=The host of NPR’s Weekend Edition and Special Contributor at CBS Sunday Morning grew up in Chicago and has strong attachments to the city despite living in the DC area for many years. He wrote a book about his love of the Cubs (My Cubs: A Love Story), contributed to the book Cubsessions, and also to the John Landecker book Records Truly Is My Middle Name.
*March 18—Rich King birthday
=Rich King had a nearly 50-year career in Chicago media, including stints at WGN Radio, WBBM Radio, WBBM-TV and WGN-TV. He wrote a best-selling book about his wife called My Maggie, and last year wrote a memoir about his time working with WGN photographer Richard “Ike” Isaac (photo below) called Ike and Me, which was nominated for Book of the Year by the Chicago Writers Association.
*March 18—Len O’Kelly birthday
=Len worked on the air and off at several radio stations in Chicago, including WJMK-FM. He is now a professor at Grand Valley State University in Grand Rapids, training the next generation of broadcasters. I interviewed him about that for Illinois Entertainer in 2017.
*WGN-TV Morning News invades Bourbon Street
=The St. Patrick’s Day extravaganza took place this morning in Merrionette Park. Among the guests they brought along with them: Cops in Kilts, Comedian Pat McGann, the Shannon Rovers, and the Jesse White Tumblers. (Photo: WGN website)
*Jim Nantz’s Last Dance
=March Madness is underway. Late last year, CBS sportscasting great Jim Nantz announced it would be his last Final Four. Andy Masur has a great piece in Barrett Sports Media about how emotional this moment may end up being for all of us. After all, Nance has been the voice of the Final Four now for 32 years.
*Regional Sports Bankruptcy
=I wrote about the potential of this happening a few weeks ago, and now it looks like a reality. Diamond Sports Group, which is a subsidiary of Sinclair Broadcasting, and handles the broadcasts of over 40 teams (MLB, NHL, NBA), is filing for bankruptcy. ESPN.com has more details. It appears this doesn’t include the Marquee Network (which is also owned by Sinclair), but it’s not a good sign for regional sports in general. Diamond Sports Group is $8 billion (with a B) in debt.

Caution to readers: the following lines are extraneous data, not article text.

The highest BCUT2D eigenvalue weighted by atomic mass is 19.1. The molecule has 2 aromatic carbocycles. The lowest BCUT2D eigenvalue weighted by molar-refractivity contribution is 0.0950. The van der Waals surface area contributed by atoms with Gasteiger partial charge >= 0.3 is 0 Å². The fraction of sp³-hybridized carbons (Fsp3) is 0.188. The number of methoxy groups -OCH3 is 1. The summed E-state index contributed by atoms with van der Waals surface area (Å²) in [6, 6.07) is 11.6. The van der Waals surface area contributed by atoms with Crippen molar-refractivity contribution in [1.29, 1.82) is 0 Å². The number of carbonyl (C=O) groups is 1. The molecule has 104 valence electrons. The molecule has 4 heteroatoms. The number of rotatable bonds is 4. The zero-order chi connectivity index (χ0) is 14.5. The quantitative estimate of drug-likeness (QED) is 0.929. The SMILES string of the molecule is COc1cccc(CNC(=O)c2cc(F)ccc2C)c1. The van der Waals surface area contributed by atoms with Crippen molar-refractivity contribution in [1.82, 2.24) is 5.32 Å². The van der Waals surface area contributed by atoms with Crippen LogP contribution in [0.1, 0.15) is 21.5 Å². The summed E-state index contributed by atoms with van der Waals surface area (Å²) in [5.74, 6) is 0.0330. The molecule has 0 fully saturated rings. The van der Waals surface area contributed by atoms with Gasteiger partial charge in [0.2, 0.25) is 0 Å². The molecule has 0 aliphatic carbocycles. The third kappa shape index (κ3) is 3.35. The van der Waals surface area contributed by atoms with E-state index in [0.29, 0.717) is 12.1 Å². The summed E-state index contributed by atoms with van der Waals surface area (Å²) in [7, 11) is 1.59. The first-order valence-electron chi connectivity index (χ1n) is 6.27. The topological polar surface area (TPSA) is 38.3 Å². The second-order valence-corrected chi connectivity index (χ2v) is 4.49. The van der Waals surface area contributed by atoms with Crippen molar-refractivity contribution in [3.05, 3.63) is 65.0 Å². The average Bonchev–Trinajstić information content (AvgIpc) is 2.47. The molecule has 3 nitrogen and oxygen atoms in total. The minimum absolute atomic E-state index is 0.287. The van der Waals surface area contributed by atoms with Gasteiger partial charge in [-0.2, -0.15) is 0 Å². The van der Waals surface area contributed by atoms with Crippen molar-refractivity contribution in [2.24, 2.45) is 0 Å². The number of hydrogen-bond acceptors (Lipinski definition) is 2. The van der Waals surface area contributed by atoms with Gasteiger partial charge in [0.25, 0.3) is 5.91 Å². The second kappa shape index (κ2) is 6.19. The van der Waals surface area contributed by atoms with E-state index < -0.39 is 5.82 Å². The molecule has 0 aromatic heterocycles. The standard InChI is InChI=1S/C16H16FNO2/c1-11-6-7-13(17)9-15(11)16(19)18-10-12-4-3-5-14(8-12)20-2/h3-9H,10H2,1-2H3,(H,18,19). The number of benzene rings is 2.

*Barbara Walters’ Legacy
=New York Magazine’s The Cut asked 17 female broadcasters to analyze Barbara’s legacy.
*Cable News Corner
=The struggling CNN morning show got some imported help this week. Two new executive producers were named. The Hollywood Reporter has the details.
=Fox News filed a motion to keep more confidential texts and e-mails from being released, claiming they would reveal their proprietary journalistic practices to competitors. No offense, but that’s not really a secret anymore, is it?
=21% of Fox News viewers trust the network less since this scandal broke.
=My favorite development in the Dominion/Fox News lawsuit, however, has to be a little glitch that was discovered by Semafor media writer Max Tani. He discovered an e-mail address from Rupert Murdoch that accidentally hadn’t been redacted. It led to this e-mail exchange with the media mogul.
*TV Critic Aaron Barnhart Officially Retires
=Barnhart was a TV Critic for the Kansas City Star for 15 years, and his work appeared in Village Voice, New York Times, and Entertainment Weekly. As recently as last October he was writing his television criticism for Primetimer. This week he explained his absence to his newsletter followers (he is caring for his ailing wife) and announced he wouldn't be coming back to the beat. Barnhart is an NU grad, and one of the pioneers of the e-mail newsletter. Among the people Barnhart has inspired over the years is Chicago Public Square's Charlie Meyerson. This interview Charlie did with Aaron in 1996 helped spark his decision to leave radio.
*He’s Here, He’s There, He’s Every f-in where